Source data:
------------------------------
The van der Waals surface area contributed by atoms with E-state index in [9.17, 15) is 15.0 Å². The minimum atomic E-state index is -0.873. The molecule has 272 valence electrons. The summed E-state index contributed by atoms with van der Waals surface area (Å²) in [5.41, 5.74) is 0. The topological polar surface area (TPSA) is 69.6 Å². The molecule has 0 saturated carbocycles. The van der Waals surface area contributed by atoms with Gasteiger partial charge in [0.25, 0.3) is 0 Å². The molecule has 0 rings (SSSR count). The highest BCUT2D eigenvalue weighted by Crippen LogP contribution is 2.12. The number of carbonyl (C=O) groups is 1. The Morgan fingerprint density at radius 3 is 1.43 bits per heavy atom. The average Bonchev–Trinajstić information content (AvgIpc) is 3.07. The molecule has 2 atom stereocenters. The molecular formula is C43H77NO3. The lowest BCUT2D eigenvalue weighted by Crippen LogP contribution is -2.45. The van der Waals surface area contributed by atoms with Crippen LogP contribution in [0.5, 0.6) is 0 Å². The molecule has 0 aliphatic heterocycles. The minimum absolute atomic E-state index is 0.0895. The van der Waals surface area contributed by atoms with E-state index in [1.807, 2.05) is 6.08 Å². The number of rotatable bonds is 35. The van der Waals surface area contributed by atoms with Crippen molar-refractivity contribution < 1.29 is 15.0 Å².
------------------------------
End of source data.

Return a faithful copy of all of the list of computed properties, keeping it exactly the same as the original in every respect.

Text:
The van der Waals surface area contributed by atoms with E-state index in [9.17, 15) is 15.0 Å². The minimum atomic E-state index is -0.873. The molecule has 272 valence electrons. The summed E-state index contributed by atoms with van der Waals surface area (Å²) in [5.41, 5.74) is 0. The topological polar surface area (TPSA) is 69.6 Å². The molecule has 0 saturated carbocycles. The van der Waals surface area contributed by atoms with Gasteiger partial charge in [0.25, 0.3) is 0 Å². The molecule has 0 rings (SSSR count). The highest BCUT2D eigenvalue weighted by Crippen LogP contribution is 2.12. The number of carbonyl (C=O) groups is 1. The Morgan fingerprint density at radius 3 is 1.43 bits per heavy atom. The average Bonchev–Trinajstić information content (AvgIpc) is 3.07. The molecule has 2 atom stereocenters. The molecular formula is C43H77NO3. The lowest BCUT2D eigenvalue weighted by Crippen LogP contribution is -2.45. The van der Waals surface area contributed by atoms with Crippen LogP contribution in [0.5, 0.6) is 0 Å². The molecule has 0 aliphatic heterocycles. The minimum absolute atomic E-state index is 0.0895. The van der Waals surface area contributed by atoms with E-state index in [1.807, 2.05) is 6.08 Å². The number of rotatable bonds is 35. The van der Waals surface area contributed by atoms with Crippen molar-refractivity contribution < 1.29 is 15.0 Å².